Apple's official line regarding skeumorphism in iOS

I was going through the official docs for iOS design and development, and came across Apple's stance on skeumorphism in apps. A section of it is particularly telling:

For example, imagine an app that enables phone calls. Now imagine that instead of a keypad, the app displays a beautiful, realistic rotary dial. The dial is meticulously rendered, so users both appreciate its quality and instantly know how to use it. The dial behaves realistically, so users delight in making the dialing gesture and hearing the distinctive sounds. But for users who often need to call numbers that are not in Contacts, initial appreciation of the experience soon gives way to frustration, because using a rotary dial is much less efficient than using a keypad. In an app that is designed to help people make phone calls, this beautiful custom UI is a hindrance.
On the other hand, consider the BubbleLevel sample app, which displays a realistic rendition of a carpenter’s level. People know how to use the physical tool so they instantly know how to use the app. The app could have displayed its information without the rendition of the bubble vial, but this would have made the app less intuitive and harder to use. In this case, the custom UI not only shows people how to use the app, it also makes the task easier to accomplish.

I personally think Apple's stance makes sense. But they don't actually implement their own advice all the time.

Skeumorphism is not Find My Friends.

It's Game Center.

It's the sound the camera makes when you take a picture.

It's the compass app, the voice recorder app, notes, reminders, newsstand, and even calculator.

What do you all think?

You can read the whole thing here. The relevant content is pasted below:

Tailor Customization to the Task

The best iOS apps balance UI customization with clarity of purpose and ease of use. To achieve this balance in your app, be sure to consider customization early in the design process. Because concerns about branding, originality, and marketability often influence customization decisions, it can be challenging to stay focused on how customization impacts the user experience.

Using the iOS SDK, you can customize the UI of your app as much or as little as you choose. Because there are no practical limits to the amount of customization that you can do, you need to determine how customization might affect the task your app enables. As you consider the tasks in your app, think about how often users perform them and under what circumstances.

For example, imagine an app that enables phone calls. Now imagine that instead of a keypad, the app displays a beautiful, realistic rotary dial. The dial is meticulously rendered, so users both appreciate its quality and instantly know how to use it. The dial behaves realistically, so users delight in making the dialing gesture and hearing the distinctive sounds. But for users who often need to call numbers that are not in Contacts, initial appreciation of the experience soon gives way to frustration, because using a rotary dial is much less efficient than using a keypad. In an app that is designed to help people make phone calls, this beautiful custom UI is a hindrance.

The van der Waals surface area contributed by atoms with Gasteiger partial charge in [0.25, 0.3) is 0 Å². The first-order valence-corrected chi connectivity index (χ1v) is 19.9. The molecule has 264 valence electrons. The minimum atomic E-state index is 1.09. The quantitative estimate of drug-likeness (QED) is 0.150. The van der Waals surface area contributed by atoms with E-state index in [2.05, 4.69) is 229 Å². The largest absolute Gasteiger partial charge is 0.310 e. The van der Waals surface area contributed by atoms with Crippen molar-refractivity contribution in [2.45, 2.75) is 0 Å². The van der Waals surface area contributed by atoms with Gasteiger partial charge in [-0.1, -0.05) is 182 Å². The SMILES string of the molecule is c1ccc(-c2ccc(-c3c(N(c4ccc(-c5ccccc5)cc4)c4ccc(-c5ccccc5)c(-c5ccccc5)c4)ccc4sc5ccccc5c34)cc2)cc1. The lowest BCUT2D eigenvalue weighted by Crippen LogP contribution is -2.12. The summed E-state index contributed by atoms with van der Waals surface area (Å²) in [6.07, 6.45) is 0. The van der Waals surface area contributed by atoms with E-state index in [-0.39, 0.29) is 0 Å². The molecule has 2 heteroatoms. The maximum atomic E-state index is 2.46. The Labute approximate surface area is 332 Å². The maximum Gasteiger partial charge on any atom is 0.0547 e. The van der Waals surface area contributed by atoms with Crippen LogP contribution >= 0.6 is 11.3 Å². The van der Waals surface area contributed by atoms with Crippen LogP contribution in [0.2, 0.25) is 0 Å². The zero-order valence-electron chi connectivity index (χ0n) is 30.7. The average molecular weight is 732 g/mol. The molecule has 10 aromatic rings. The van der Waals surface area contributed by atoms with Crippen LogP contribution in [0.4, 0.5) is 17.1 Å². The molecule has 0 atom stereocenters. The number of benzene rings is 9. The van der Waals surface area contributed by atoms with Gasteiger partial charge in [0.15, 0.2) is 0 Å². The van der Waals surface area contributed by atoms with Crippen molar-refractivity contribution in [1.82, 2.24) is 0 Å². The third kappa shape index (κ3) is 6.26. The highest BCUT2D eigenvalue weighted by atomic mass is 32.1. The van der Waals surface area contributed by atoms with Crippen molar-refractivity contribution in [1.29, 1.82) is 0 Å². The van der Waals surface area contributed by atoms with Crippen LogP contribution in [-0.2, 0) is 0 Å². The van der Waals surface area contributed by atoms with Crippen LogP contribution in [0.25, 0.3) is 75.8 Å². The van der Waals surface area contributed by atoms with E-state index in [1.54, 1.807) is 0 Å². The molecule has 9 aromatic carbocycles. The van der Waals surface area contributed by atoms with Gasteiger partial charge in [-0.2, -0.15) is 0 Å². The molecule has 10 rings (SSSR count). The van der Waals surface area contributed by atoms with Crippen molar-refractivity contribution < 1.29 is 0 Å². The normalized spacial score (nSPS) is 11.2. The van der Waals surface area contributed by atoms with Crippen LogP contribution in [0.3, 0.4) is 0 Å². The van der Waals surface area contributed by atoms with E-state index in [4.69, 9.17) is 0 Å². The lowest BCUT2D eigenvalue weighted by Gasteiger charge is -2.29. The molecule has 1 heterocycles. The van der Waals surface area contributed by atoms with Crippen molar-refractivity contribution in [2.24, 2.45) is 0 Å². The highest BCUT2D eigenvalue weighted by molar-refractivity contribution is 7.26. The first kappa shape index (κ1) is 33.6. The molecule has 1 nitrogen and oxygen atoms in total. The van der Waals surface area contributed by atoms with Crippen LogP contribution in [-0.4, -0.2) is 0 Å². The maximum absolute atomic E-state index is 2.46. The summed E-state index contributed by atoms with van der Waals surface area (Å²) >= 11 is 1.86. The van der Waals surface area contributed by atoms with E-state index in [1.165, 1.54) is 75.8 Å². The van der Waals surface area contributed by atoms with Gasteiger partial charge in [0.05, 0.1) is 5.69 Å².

image: ../Art/rotary_dial.jpg

On the other hand, consider the BubbleLevel sample app, which displays a realistic rendition of a carpenter’s level. People know how to use the physical tool so they instantly know how to use the app. The app could have displayed its information without the rendition of the bubble vial, but this would have made the app less intuitive and harder to use. In this case, the custom UI not only shows people how to use the app, it also makes the task easier to accomplish.

image: ../Art/bubble_level.jpg

As you consider how customization might enhance or detract from the task your app enables, keep these guidelines in mind.

Always have a reason for customization. Ideally, UI customization facilitates the task people want to perform and enhances their experience. As much as possible, you need to let your app’s task drive your customization decisions. For example:

  • If your app enables a productive task that involves the manipulation of a lot of detailed data, people are likely to appreciate an understated, mostly standard UI and streamlined navigation.

  • If your app helps people view content, they generally don’t appreciate a UI that competes with it.

  • If your app is a game or provides an immersive, story-driven experience, people expect to enter a unique world filled with rich, beautiful graphics and innovative interactions.